If you are new to the late artist Chen Wen Hsi and his body of works, then the display of playful gibbons over at Merlin Gallery (Dr. Chen Wen Hsi Art Museum) will be a decent starting point for you as the subject matter is one typically associated with the artist’s body of works.
The exhibition is the tenth installment in the long-running series, Appreciating the Art of Dr. Chen Wen Hsi, put up by Merlin Gallery owner and director Johnny Quek. The 26 ink paintings on show, like all the others that came before it, are from Quek’s own extensive collection of the artist’s works which he rotates periodically – an enterprise incomprehensible to most until it hits home that this is the private collector who practically has the market (on Chen Wen Hsi’s work) cornered. Quek even takes it upon himself to issue certificates of authentication of the artist’s works in the face of rising numbers of Chen Wen Hsi fakes, an unpalatable facet of the art market that has embroiled even major players like the National Gallery Singapore.
Right off the bat, here’s a word of caution: given the show’s very limited breadth and scope, do not turn up expecting an everything-you-wanted-to-know-about-Chen-Wen-Hsi experience from this one small display. The gibbon paintings while popular, make up merely a fragment of the artist’s rather diverse body of works.
Also, do not turn up expecting a grand exhibition setting along the same vein as the glitzy and upmarket commercial galleries that line Gillman Barracks. The exhibition, if we even want to call it that, is simply set-up in a small (though cozy) space that is physically linked to Merlin Framemaker, a framing store also owned by Mr. Quek. In all, the rather unostentatious gallery is devoid of the feel of a formal exhibition space. The ink paintings are also displayed without any accompanying gallery labels (although, in all fairness, Chen Wen Hsi’s works are mostly untitled and undated). So, unless you are a connoisseur of Chen Wen Hsi’s works, it is impossible to trace any evolution in painting styles where the depiction of these gibbons is concerned.
Still, do not let the exhibition’s apparent lack of depth stop you from taking a closer look at the gibbons that grace our wallets and pockets. For those not in-the-know, in 1999, Chen Wen Hsi’s Two Gibbons Amidst Vines was chosen to be featured on Singapore’s fifty-dollar note, alongside Cheong Soo Pieng’s Drying Salted Fish. These two artists, together with Liu Kang and Chen Chong Swee were indelibly anointed as pioneers of the Nanyang style and the founding fathers of Modern Art in Singapore, chiefly by art critic T.K. Sabapathy during the late 1970s.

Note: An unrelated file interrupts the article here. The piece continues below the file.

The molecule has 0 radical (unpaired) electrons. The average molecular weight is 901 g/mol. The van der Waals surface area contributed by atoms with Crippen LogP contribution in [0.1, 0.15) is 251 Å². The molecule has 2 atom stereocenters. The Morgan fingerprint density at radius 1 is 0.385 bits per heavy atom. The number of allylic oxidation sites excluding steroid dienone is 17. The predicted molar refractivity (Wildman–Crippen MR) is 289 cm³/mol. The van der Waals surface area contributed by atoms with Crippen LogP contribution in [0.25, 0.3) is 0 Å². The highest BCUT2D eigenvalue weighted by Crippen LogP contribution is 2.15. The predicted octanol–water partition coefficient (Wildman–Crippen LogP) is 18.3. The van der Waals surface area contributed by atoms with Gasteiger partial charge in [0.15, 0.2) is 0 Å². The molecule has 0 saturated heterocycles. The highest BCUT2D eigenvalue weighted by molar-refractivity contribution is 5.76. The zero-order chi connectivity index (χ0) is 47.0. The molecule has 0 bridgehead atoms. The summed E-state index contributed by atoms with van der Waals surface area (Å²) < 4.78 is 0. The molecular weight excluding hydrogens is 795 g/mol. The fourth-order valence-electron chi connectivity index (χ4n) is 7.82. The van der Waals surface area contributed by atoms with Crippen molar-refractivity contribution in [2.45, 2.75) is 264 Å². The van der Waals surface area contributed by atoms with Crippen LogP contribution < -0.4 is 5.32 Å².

‘Action’ seems to be the operative word for all the 26 ink paintings on display. The gibbons featured are represented in all manner of playfulness, sometimes hanging on a branch or swinging off one, and at other times in the act of clambering up a tree trunk. Chen Wen Hsi’s ability to imbue his pieces with the energy (or chi in Mandarin) that these gibbons are believed to radiate is unquestionable – you can sense their vigour and spark even when they are depicted in repose. Those that are seated, keenly observe other fellow gibbons or closely study us viewers with their penetrative stares.
Word has it that in his earlier portrayals of gibbons, Chen Wen Hsi misrepresented the animals by portraying them with long tails, for he apparently had never seen one before, and was likely to have based his representation on erroneous earlier works by other Chinese artists.
Chen Wen Hsi eventually came into ownership of a gibbon that he kept as a pet at his home, an opportunity that allowed him to closely study the animal. The obsession shown by the artist towards the animal was not unusual. Gibbons have traditionally been held in high regard in ancient Chinese culture, their depictions found in both literature and art. Not only were gibbons regarded as noble, but their haunting calls also came to stand for the melancholy felt by travellers longing for home. This association would have resonated well with Chen Wen Hsi, himself a sojourner long away from home.
The black of the Chinese ink in these works is sometimes accompanied by subtle shades of brown that make up tree trunks or the skin of gibbons showing through black fur. Oftentimes, dabs and strokes of red that form the flowers alongside the occasional green of leaves, interrupt the monochromatic aspects of the works. All these muted tones come together to suffuse the ink works with a harmonious feel.
It is easy to get lost in Chen Wen Hsi’s skillful handling of the brush in depicting the gibbons’ fur. The artist alternates between fine and broad brushstrokes as well as between wet and dry ones, all to different effect. Sometimes, all these different brush strokes can be found on the body of a single gibbon, enhancing its three-dimensional quality. At other times, they are applied separately on different gibbons.
It is truly amazing how these variations in brushstrokes, where the fur is concerned, imbue these gibbons with individuality.